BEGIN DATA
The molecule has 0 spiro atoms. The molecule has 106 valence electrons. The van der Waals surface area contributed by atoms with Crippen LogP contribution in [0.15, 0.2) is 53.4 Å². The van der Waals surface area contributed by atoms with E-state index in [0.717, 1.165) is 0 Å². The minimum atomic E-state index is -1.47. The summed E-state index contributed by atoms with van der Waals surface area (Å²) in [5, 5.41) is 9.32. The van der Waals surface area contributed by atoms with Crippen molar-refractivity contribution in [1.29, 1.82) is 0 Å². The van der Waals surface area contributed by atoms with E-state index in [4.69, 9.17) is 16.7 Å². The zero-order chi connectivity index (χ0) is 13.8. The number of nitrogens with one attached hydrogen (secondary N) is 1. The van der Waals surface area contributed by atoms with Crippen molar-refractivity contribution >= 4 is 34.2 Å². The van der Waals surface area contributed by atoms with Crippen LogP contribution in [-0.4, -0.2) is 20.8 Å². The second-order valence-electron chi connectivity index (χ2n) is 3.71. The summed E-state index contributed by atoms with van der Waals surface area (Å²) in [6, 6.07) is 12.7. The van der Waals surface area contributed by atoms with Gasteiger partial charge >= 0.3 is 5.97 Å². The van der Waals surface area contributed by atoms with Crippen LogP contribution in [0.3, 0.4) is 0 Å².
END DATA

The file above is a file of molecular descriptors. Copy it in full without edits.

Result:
The molecule has 0 spiro atoms. The molecule has 106 valence electrons. The van der Waals surface area contributed by atoms with Crippen LogP contribution in [0.15, 0.2) is 53.4 Å². The van der Waals surface area contributed by atoms with E-state index in [0.717, 1.165) is 0 Å². The minimum atomic E-state index is -1.47. The summed E-state index contributed by atoms with van der Waals surface area (Å²) in [5, 5.41) is 9.32. The van der Waals surface area contributed by atoms with Crippen molar-refractivity contribution in [1.29, 1.82) is 0 Å². The van der Waals surface area contributed by atoms with E-state index in [4.69, 9.17) is 16.7 Å². The zero-order chi connectivity index (χ0) is 13.8. The number of nitrogens with one attached hydrogen (secondary N) is 1. The van der Waals surface area contributed by atoms with Crippen molar-refractivity contribution >= 4 is 34.2 Å². The van der Waals surface area contributed by atoms with Crippen LogP contribution in [-0.4, -0.2) is 20.8 Å². The second-order valence-electron chi connectivity index (χ2n) is 3.71. The summed E-state index contributed by atoms with van der Waals surface area (Å²) in [6, 6.07) is 12.7. The van der Waals surface area contributed by atoms with Gasteiger partial charge >= 0.3 is 5.97 Å². The van der Waals surface area contributed by atoms with Crippen LogP contribution in [0.3, 0.4) is 0 Å².